Overwhelming numbers showed that integration rather than isolation is best way forward
UN refugee chief says world response is changing after Syria
The rush of millions of people to gain refuge in Europe during the Syrian civil war has permanently transformed the worldwide response to those forced to flee their homeland, the UN refugee chief said on Monday.
Filippo Grandi said the era of refugees isolated and dependent on basic supplies in refugee camps was eclipsed in the Syrian crisis. Instead a unique response emerged, in the region as well as in Europe, that has focused on integrating Syrians and Iraqis into cities.
“The Syrian crisis was a turning point in so many ways,” Mr Grandi said in New York on the sidelines of the UN General Assembly. “Not just because of the scale with 6-8 million Syrians forced out of the country. Not just its intractable character. Because so many moved toward Europe and found refuge in cities.
“This led to a groundbreaking response centred around inclusion, education and jobs, with mixed but important results. For Syrians this means in Lebanon, this means in Jordan and this means in Turkey.”
Four out of five of the 60 million refugees on the planet fled towns and cities and ended up in urban areas. A new set of global agreements – one for refugees and one for migrants – are being drawn up to provide a framework for integrating new arrivals into cities.
The landmark New York Declaration at the UN General Assembly last year called for officials to bring forward the blueprints, which are supposed to go beyond the traditional humanitarian response. Diplomats engaged in the project hope to start active negotiations next year and for the compacts to be concluded and ratified within a few years.
Mr Grandi said the new model for integrating refugees was already emerging on the ground. He was keen to take an integration-led approach with the Rohingya fleeing Myanmar. The compacts that emerge from the New York Declaration would provide important legal backing for refugees to be given new opportunities to rebuild their lives in the cities.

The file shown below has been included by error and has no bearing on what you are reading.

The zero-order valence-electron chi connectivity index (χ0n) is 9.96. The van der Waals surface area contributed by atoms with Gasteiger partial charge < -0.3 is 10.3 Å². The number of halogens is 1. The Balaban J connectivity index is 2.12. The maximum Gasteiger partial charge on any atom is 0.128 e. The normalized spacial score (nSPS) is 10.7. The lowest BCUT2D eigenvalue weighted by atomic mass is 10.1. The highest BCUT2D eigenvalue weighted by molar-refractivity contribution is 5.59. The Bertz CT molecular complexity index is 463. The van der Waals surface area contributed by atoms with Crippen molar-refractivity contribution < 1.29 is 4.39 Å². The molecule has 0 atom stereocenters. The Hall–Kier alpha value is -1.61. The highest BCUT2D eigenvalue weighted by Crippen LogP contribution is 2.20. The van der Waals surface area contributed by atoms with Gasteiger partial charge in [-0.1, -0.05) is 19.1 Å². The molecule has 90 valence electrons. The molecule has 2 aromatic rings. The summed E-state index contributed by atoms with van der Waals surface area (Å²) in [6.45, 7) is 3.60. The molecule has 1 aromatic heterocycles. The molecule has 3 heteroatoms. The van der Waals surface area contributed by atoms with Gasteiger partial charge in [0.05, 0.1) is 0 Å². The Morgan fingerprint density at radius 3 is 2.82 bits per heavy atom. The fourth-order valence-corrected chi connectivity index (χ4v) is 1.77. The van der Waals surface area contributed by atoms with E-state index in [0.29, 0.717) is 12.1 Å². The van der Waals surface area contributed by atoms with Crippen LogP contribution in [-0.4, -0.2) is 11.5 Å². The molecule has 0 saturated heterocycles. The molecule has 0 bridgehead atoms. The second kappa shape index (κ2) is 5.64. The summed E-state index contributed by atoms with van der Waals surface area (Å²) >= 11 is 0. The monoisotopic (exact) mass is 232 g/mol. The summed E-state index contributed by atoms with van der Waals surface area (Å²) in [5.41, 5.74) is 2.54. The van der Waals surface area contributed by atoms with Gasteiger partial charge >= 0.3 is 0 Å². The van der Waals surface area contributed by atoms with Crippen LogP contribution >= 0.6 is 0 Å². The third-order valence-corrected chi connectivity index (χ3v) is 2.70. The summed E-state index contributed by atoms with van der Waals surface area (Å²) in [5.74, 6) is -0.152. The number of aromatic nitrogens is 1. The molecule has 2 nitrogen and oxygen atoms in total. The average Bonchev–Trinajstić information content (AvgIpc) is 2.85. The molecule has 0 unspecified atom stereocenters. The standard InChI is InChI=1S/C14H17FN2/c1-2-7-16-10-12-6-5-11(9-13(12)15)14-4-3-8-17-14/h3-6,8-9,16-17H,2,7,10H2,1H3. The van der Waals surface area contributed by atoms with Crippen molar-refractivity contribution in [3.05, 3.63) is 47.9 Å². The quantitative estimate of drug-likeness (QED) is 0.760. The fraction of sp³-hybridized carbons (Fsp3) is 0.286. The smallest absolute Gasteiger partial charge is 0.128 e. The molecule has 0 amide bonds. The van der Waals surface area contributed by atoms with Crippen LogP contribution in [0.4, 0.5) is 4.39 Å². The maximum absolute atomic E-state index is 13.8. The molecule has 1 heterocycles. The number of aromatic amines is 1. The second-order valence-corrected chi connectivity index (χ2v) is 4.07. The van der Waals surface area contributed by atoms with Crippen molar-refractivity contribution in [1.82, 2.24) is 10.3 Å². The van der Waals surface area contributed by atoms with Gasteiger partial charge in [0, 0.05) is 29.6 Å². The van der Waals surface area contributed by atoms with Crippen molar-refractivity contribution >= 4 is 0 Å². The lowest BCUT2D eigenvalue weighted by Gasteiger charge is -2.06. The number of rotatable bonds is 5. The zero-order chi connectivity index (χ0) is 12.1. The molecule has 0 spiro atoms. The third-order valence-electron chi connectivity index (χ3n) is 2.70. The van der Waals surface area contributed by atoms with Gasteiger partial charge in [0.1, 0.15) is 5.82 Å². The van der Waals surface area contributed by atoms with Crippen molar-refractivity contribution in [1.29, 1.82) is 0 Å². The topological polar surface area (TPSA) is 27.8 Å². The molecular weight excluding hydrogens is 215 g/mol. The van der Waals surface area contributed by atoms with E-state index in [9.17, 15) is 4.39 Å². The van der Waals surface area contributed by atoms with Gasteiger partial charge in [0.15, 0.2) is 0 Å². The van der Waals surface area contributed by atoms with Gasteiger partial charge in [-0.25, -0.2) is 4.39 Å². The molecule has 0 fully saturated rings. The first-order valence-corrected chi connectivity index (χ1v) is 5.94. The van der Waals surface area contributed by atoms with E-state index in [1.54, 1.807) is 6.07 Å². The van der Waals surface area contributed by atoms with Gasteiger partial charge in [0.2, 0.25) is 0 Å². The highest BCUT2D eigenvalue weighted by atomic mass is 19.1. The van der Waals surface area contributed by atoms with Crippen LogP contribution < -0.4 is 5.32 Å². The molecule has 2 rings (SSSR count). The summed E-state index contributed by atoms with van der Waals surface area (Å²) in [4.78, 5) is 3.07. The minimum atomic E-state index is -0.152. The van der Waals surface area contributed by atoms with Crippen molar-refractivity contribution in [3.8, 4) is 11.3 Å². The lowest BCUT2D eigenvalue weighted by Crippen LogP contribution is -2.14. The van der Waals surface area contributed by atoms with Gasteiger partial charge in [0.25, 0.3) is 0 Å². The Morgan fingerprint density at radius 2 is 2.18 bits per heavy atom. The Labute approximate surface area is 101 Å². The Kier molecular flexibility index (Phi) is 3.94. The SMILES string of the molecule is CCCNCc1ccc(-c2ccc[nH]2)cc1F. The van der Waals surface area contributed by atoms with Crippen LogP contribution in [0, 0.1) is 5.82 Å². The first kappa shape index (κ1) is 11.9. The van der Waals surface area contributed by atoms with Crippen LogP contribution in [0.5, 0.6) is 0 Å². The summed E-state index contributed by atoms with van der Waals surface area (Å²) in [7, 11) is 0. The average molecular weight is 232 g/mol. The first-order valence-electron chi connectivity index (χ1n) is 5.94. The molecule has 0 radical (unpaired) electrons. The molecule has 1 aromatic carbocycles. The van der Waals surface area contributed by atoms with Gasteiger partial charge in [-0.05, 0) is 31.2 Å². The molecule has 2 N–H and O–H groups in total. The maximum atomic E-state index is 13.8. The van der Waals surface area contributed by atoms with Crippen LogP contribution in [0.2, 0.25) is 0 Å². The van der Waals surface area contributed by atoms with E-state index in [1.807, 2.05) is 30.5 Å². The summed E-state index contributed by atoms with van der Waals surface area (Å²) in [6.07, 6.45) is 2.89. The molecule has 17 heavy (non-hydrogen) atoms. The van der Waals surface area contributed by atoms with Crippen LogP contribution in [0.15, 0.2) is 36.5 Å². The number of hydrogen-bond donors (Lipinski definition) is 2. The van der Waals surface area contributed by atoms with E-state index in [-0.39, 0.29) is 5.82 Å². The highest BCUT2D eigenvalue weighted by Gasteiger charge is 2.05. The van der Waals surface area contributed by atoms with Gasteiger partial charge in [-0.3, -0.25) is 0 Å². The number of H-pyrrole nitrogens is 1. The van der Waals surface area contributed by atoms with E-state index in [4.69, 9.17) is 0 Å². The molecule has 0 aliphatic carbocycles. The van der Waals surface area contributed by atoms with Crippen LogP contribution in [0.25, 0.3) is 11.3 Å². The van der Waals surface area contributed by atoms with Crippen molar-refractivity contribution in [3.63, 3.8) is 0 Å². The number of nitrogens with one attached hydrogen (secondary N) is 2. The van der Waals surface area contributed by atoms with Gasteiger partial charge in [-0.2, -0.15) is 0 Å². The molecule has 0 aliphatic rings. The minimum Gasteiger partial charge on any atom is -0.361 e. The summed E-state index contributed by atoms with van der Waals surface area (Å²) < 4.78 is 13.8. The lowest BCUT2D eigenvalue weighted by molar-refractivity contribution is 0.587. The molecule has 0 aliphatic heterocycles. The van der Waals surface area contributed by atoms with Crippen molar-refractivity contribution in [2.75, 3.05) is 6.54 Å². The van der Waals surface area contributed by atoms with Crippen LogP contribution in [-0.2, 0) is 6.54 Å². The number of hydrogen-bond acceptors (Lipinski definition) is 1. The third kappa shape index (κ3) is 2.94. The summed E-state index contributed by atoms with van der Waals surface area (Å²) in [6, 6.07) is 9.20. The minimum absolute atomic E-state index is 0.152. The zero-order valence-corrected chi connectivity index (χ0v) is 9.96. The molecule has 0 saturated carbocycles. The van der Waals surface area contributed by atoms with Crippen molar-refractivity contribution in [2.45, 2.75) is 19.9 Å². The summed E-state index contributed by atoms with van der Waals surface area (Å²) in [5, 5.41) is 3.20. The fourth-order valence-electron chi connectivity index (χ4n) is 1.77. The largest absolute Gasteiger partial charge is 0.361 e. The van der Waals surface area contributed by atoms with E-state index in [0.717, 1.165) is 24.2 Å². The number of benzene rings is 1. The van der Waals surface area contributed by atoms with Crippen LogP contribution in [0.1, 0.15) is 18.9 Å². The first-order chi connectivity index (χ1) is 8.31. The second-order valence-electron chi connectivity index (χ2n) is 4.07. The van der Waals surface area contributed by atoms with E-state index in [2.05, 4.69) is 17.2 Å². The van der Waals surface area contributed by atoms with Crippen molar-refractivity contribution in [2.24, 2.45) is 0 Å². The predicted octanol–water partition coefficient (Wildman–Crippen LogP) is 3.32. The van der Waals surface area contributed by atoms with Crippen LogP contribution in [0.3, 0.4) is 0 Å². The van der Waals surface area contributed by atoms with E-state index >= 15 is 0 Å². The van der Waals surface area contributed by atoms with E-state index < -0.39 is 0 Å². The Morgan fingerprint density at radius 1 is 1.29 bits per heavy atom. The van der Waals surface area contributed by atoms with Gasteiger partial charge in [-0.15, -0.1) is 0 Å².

“The Global Compact for Refugees and the Global Compact for Migration take on these key concepts,” he said. “Inclusion is the name of the game.”
The high commissioner for refugees appeared at a series of events on Monday to promote his initiative. At the Concordia Summit for Sustainable Development Goals, Mr Grandi urged business engagement with refugees. He also called for educationalists, sports bodies and faith leaders to have a redefined role.
After a meeting with mayors from around the world, he said: “Cities are front-line players in dealing with refugees — UNHCR ready to step up its engagement with mayors around the world.”
Andreas Hollstein, the mayor of Altena, Germany, said that contrary to worldwide perceptions, European cities needed and welcomed the refugees who had arrived since 2015.
“Given the demographic changes in northern European economies it makes much sense to integrate refugees in our towns and cities,” he said. “This is not a one-way street for us. We will need to get to know other cultures, other religions and we will all be richer for it.”
Mr Grandi said he had reacted to the US debate over sanctuary cities, in which some are refusing to comply with president Donald Trump’s crackdown on illegal aliens, by trying to highlight the urban lifestyle that most modern refugees have lost.
“Many of them flee from cities. I reacted to events in the United States by going to Aleppo and standing in front of the ruins and making a point: that many of the people coming from here had normal lives until they were destroyed by war,” he said.
Kasam Reed, the mayor of Atlanta, warned that politicians and officials had to be more active in resisting hostility to refugees and migrants. “We are being outpassioned by some folks with very nasty motives,” he said. “We need to raise our voices now.”